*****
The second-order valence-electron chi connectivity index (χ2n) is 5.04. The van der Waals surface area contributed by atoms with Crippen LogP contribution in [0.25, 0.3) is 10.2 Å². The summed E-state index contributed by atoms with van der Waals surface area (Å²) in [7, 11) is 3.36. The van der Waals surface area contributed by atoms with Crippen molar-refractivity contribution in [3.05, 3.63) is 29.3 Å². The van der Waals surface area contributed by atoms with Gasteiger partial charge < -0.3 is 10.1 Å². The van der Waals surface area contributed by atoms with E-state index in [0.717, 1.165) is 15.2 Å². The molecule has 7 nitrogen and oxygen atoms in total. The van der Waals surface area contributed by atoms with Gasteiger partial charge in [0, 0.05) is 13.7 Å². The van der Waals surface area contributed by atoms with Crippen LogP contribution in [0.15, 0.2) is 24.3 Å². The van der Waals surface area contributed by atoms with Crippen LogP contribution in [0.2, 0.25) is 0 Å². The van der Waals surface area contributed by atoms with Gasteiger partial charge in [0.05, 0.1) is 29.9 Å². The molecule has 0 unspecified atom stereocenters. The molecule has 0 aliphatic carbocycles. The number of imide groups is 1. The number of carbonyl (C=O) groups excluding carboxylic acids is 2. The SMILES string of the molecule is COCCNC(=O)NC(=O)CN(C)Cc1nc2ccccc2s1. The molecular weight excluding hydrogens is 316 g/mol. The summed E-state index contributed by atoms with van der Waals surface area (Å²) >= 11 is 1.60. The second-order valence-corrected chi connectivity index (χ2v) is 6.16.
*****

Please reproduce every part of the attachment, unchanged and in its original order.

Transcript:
The second-order valence-electron chi connectivity index (χ2n) is 5.04. The van der Waals surface area contributed by atoms with Crippen LogP contribution in [0.25, 0.3) is 10.2 Å². The summed E-state index contributed by atoms with van der Waals surface area (Å²) in [7, 11) is 3.36. The van der Waals surface area contributed by atoms with Crippen molar-refractivity contribution in [3.05, 3.63) is 29.3 Å². The van der Waals surface area contributed by atoms with Gasteiger partial charge < -0.3 is 10.1 Å². The van der Waals surface area contributed by atoms with E-state index in [0.717, 1.165) is 15.2 Å². The molecule has 7 nitrogen and oxygen atoms in total. The van der Waals surface area contributed by atoms with Gasteiger partial charge in [0, 0.05) is 13.7 Å². The van der Waals surface area contributed by atoms with Crippen LogP contribution in [0.15, 0.2) is 24.3 Å². The van der Waals surface area contributed by atoms with Crippen LogP contribution in [0.2, 0.25) is 0 Å². The van der Waals surface area contributed by atoms with Gasteiger partial charge in [0.05, 0.1) is 29.9 Å². The molecule has 0 unspecified atom stereocenters. The molecule has 0 aliphatic carbocycles. The number of imide groups is 1. The number of carbonyl (C=O) groups excluding carboxylic acids is 2. The SMILES string of the molecule is COCCNC(=O)NC(=O)CN(C)Cc1nc2ccccc2s1. The molecular weight excluding hydrogens is 316 g/mol. The summed E-state index contributed by atoms with van der Waals surface area (Å²) >= 11 is 1.60. The second-order valence-corrected chi connectivity index (χ2v) is 6.16.